Wed, Aug 30, 2017 - Page 3 News List

Asia Democracy Forum to highlight the environment

By Chen Wei-han  /  Staff reporter

Democratic Progressive Party and Environmental Protection Union members promote the Asia Democracy Forum yesterday at a news conference in Taipei.

Photo: CNA

The Democratic Progressive Party’s (DPP) second Asia Democracy Forum, to be held in Taipei this weekend, is to focus on environmental, energy and sustainability issues in Taiwan and Southeast Asia.

Nineteen non-governmental organizations from 10 countries are to attend the forum at National Taiwan University on Saturday and Sunday, DPP Deputy Secretary-General Cho Jung-tai (卓榮泰) said.

Former Academia Sinica president Lee Yuan-tseh (李遠哲), former vice president Annette Lu (呂秀蓮) and Taiwan Environmental Protection Union director Liou Gin-show (劉俊秀) and vice director Liou Chih-chien (劉志堅) are to address environmental problems in Taiwan and the world, Cho said.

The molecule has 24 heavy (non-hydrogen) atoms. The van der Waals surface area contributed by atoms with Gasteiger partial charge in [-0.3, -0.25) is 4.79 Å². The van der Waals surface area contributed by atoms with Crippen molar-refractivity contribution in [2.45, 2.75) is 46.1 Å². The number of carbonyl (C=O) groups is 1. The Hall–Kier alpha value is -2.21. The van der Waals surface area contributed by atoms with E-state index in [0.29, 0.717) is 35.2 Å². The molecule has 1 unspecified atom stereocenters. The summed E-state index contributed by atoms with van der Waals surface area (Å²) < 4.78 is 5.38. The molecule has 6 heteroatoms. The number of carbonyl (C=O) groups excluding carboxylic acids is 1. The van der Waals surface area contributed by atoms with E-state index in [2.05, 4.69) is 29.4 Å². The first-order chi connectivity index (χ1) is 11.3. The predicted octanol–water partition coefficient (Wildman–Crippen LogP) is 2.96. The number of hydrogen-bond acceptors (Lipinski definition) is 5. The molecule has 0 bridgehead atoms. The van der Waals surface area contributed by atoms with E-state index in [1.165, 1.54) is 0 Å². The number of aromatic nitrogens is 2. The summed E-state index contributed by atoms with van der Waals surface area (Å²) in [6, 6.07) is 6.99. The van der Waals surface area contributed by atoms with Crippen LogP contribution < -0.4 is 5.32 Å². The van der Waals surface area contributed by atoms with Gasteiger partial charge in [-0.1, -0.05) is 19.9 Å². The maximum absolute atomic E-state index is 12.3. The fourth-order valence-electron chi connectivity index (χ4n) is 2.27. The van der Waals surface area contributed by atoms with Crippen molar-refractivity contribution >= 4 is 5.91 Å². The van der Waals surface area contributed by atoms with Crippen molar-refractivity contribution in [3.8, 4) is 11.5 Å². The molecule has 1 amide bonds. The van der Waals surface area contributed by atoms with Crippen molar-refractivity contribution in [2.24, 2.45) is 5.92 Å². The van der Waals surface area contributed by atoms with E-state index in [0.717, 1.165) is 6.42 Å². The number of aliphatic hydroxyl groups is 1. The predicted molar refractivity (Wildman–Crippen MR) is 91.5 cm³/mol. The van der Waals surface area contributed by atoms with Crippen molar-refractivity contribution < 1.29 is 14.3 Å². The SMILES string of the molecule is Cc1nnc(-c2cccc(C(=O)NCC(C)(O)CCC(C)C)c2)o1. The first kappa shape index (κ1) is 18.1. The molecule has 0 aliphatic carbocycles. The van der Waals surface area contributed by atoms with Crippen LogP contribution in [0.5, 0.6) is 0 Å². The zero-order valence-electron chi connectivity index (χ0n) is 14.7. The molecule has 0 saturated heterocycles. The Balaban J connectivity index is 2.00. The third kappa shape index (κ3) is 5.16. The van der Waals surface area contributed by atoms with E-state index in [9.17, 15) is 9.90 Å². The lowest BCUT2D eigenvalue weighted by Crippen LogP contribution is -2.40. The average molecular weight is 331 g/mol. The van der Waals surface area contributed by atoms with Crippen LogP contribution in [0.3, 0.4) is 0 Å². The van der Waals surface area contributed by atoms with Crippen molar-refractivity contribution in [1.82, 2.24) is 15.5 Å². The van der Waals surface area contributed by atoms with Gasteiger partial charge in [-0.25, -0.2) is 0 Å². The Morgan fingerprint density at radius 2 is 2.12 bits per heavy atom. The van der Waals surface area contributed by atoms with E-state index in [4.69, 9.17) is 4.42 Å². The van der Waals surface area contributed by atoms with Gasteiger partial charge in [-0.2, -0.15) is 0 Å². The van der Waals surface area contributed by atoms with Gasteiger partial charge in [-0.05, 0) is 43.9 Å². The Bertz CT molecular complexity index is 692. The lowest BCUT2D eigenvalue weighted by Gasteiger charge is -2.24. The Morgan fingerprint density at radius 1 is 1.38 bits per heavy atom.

Representatives of environmental groups from Japan, South Korea, Malaysia, Vietnam, the Philippines, Indonesia, Thailand, Myanmar and Cambodia are to speak about sustainability challenges, pollution, climate change mitigation, energy transition and other environmental issues in their countries, Cho said.

The forum is aimed at boosting exchanges between Taiwan and other Asian countries, which is of pivotal importance to guiding environmental movements in those countries, much as Taiwanese environmentalists have drawn from European and US experiences to advance their efforts over the past three decades, said Shih Hsin-min (施信民), the founding chairman of the Taiwan Environmental Protection Union.

“Taiwan has rarely connected with Southeast Asian countries on environmental topics, except for nuclear power issues, and environmentalism should be an important aspect of Taiwan’s cooperation with those countries, which is overwhelmingly centered on economic issues,” Shih said.

Cho reaffirmed the DPP’s energy transition objectives, including phasing out nuclear power by 2025 and boosting the share of energy from renewable sources from 4 percent in 2015 to 20 percent in 2025.

“The government will not give up the goal of a nuclear-free homeland by 2025, he said. “It insists on attaining this goal. Meanwhile, the government has to make sure an ample supply of power and water to strike a balance between environmental protection and development."

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